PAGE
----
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Why I Dance: Parisa Khobdeh

After two surgeries, Khobdeh found her way back to dance. Photo by Paul B. Goode, courtesy PTDC.

I was soaring through the air in a double-attitude jump during a rehearsal of Paul Taylor's 1978 classic Airs—and when I landed, I immediately knew something was wrong. A searing pain tore through my lower right leg, and with nausea and fear rippling through me, I fought to breathe.

A pall fell over the dancers as they gathered around me—I felt like I was awake at my own funeral. In shock, I turned over, raised my ankle, scooted myself off the floor and shouted, “Keep going, start the music! Don't stop!"

I love dance. And love for me is growing together and growing apart. I had to learn what it was to grow in the absence of dance.

Ironically, I'd spent most of my career on a partially torn left Achilles tendon. Amy Young, then my fellow dancer, often practically carried me offstage to make it in time for curtain calls; I danced on the stage but limped in the wings. When I could no longer walk home from the subway, I decided to have surgery in 2010.

So when my right Achilles unexpectedly ruptured just two years after I finished recovering, I felt defeated. Sidelined for months, I spent sleepless nights with my leg elevated, only to see it turn blue. I lost feeling in my toes. I took painkillers, ran scorching water down my neck to distract myself from the agony—nothing worked. I felt like I had danced my body to death. Sleep deprived and emotionally eroded, I told the doctor, “I don't want to dance."

But even during this darkest of times, those words didn't feel like the truth. As I lay in bed after the second surgery I thought, I have to create and I have to dance. Paul called me the next day to ask if I'd watch rehearsals; Carolyn Adams called me to teach for her at Ailey; artistic director friends asked me to create a dance, a film. I felt those familiar muscles twitching to life along with the music, even from the confines of a chair. And sooner than I'd allow myself to hope for, everything began to transform for the better—I was dancing again.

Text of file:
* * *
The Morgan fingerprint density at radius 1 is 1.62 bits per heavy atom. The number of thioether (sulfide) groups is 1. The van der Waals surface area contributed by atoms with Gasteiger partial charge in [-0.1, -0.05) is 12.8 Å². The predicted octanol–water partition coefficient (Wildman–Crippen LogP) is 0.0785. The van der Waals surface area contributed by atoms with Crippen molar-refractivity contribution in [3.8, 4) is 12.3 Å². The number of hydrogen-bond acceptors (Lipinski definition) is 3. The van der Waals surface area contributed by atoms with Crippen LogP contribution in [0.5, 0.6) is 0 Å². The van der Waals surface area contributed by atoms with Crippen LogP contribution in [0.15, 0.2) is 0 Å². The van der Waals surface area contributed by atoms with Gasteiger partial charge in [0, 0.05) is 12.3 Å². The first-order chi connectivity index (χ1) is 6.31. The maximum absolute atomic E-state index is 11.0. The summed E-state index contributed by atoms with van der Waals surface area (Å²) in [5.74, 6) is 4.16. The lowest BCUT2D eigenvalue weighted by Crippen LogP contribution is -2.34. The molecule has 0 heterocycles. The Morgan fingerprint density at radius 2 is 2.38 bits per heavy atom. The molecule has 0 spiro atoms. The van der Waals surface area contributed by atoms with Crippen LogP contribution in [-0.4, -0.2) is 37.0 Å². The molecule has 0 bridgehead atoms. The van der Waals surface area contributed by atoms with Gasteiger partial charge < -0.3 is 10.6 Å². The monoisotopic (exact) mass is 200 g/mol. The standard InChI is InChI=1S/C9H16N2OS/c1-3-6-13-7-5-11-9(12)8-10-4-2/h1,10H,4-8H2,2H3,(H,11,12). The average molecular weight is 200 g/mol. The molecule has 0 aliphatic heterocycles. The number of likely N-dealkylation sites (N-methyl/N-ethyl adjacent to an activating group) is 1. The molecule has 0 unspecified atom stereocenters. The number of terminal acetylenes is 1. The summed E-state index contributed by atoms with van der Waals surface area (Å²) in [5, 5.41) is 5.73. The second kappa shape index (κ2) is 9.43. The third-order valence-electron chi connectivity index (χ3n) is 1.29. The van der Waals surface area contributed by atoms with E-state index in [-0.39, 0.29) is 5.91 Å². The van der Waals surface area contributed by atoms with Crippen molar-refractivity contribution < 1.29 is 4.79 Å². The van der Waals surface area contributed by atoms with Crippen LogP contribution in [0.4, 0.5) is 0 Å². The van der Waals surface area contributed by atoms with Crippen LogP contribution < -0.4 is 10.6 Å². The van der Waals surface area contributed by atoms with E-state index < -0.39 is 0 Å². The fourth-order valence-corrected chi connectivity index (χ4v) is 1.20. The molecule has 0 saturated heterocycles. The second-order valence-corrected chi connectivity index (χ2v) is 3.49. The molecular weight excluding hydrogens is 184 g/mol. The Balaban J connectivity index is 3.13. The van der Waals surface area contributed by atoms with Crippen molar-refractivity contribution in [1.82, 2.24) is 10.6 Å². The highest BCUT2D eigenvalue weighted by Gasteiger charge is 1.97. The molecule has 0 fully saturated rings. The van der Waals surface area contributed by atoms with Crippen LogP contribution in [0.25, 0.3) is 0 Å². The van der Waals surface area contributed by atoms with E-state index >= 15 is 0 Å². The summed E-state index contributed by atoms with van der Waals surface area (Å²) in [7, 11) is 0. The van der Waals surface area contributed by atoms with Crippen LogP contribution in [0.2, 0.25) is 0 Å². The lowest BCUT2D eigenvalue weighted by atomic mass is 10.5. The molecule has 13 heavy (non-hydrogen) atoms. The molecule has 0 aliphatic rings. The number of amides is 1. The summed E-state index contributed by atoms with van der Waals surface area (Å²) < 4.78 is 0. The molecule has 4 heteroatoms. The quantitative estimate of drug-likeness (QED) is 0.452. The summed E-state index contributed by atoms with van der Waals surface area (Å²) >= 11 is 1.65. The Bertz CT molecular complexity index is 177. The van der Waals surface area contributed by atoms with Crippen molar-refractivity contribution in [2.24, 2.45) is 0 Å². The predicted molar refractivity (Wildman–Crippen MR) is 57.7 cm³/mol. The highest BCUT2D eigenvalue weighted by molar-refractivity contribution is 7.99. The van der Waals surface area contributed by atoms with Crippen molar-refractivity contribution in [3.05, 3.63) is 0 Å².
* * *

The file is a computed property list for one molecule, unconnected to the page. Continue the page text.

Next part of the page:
I ran barefoot for the first time in months onstage in April 2014. My smile had never been more real. I was awed by my body's ability to heal. And my soul's.

Dance is the light in someone's eyes, the sound of silence suspended while running onstage before I catch the beat right out of the air; it's compassion compressed in a touch and the tilt of a head that begs that question: “How is your heart in this moment, in this breath?" It's throwing yourself backwards to your partner from across the stage and trusting that he'll catch you. Dance is love. I can't stay away.

Health & Body
Getty Images

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Ailey II artistic director Troy Powell teaching an Ailey Workshop at NYCDA. Courtesy NYCDA

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"But I was pleasantly surprised by the enormity of talent that was there," she says. "His goal was to start scholarship opportunities, and I said okay, I'm in."

Today, it's fair to say that Lanteri has far surpassed his goal of creating scholarship opportunities. But NYCDA has done so much more, bridging the gap between the convention world and the professional world by forging a wealth of partnerships with dance institutions from Marymount to The Ailey School to Complexions Contemporary Ballet and many more. There's a reason these companies and schools—some of whom otherwise may not see themselves as aligned with the convention/competition world—keep deepening their relationships with NYCDA.

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Sponsored by Harlequin Floors
Left: Hurricane Harvey damage in Houston Ballet's Dance Lab; Courtesy Harlequin. Right: The Dance Lab pre-Harvey; Nic Lehoux, Courtesy Houston Ballet.

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